HVA will develop a “learning zone” at trail site by Webatuck Creek.
The Housatonic Valley Association (HVA) has been awarded a significant contract from the Harlem Valley Rail Trail Association (HVRTA). These funds are part of a New York State Office of Parks, Recreation and Historic Preservation Environmental Protection Grant awarded to the HVRTA for the development of an outdoor environmental education project. This project will support the creation of scientific and educational content for a new outdoor education experience along the Trail. The project will leverage the repurposing of a legacy railroad bridge to create an immersive learning zone and supplemental educational resources for users.
The site is a short walk from the Village of Millerton, at a railroad bridge over Webatuck Creek. The bridge is currently unsafe and slated to be replaced as part of the next phase of trail construction. The new bridge will be part outdoor classroom and part trail, with outstanding views of the stream, riparian areas and floodplain.
Creation of the site will be a collaborative effort with HVRTA, bringing together HVA’s watershed science expertise with creative interpretations from the Wassaic Project and educational guidance of the Webatuck Central School District. HVA will lead a coalition of artists, scientists and educators to create a STEAM-centered learning lab. STEAM is an educational approach to learning that uses Science, Technology, Engineering, the Arts and Mathematics as access points for guiding student inquiry, dialogue, and critical thinking. STEAM education is experiential, collaborative, and creative. It allows students to work together, solve real-world problems, and work through a creative, inspiring process.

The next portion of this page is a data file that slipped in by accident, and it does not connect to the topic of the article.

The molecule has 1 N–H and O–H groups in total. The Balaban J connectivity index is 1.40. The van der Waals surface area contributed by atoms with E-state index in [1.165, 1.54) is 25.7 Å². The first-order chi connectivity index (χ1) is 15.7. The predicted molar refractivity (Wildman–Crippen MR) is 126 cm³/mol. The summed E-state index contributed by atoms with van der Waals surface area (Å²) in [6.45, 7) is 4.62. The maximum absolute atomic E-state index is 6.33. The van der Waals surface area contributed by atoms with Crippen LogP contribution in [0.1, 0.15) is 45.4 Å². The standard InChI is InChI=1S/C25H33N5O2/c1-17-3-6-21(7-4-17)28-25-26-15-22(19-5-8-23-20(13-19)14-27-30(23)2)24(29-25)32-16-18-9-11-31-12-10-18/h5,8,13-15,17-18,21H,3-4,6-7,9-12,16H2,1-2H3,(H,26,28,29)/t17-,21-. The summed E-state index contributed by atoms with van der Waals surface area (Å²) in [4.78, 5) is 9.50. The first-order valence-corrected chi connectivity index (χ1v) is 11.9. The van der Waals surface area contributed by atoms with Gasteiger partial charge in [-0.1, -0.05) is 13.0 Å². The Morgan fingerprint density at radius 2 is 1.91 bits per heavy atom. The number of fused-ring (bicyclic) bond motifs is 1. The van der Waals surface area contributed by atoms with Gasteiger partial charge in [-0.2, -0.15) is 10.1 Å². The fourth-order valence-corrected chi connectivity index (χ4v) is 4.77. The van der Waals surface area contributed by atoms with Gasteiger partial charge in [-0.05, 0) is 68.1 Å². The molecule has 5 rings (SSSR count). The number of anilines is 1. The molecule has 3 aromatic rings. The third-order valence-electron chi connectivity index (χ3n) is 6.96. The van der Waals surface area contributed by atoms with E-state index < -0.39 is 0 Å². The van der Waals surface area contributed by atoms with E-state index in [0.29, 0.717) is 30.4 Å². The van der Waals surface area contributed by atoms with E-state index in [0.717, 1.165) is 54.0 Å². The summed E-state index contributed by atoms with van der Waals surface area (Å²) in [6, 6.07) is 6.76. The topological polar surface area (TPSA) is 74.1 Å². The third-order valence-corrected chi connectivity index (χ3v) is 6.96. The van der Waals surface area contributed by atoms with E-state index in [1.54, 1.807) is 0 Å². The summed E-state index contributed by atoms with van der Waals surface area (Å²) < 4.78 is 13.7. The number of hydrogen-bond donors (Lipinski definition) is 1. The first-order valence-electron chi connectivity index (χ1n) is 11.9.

“This learning space and the many public programs it can support will provide a richer experience for people using the trail, and serve as a laboratory for deeper exploration,” says Michael Jastremski, water conservation director at HVA. “We envision this project as the first step towards a comprehensive environmental education and outreach program along the trail that could expand to include the larger Ten Mile River watershed.”
The project builds momentum behind the work of the Ten Mile River Watershed Collaborative. The Collaborative is a diverse group of partners that are each committed to protecting the health of the Ten Mile River and the communities in its watershed. This partnership of federal and state agencies, county and local governments and non-profits meet regularly to discuss watershed issues and brainstorm shared solutions. The Collaborative is also a forum for educating key stakeholders about watershed management issues, including non-point source pollution, flood damage prevention, and climate change. HVA helps to coordinate Collaborative meetings and serves as a liaison between Collaborative members.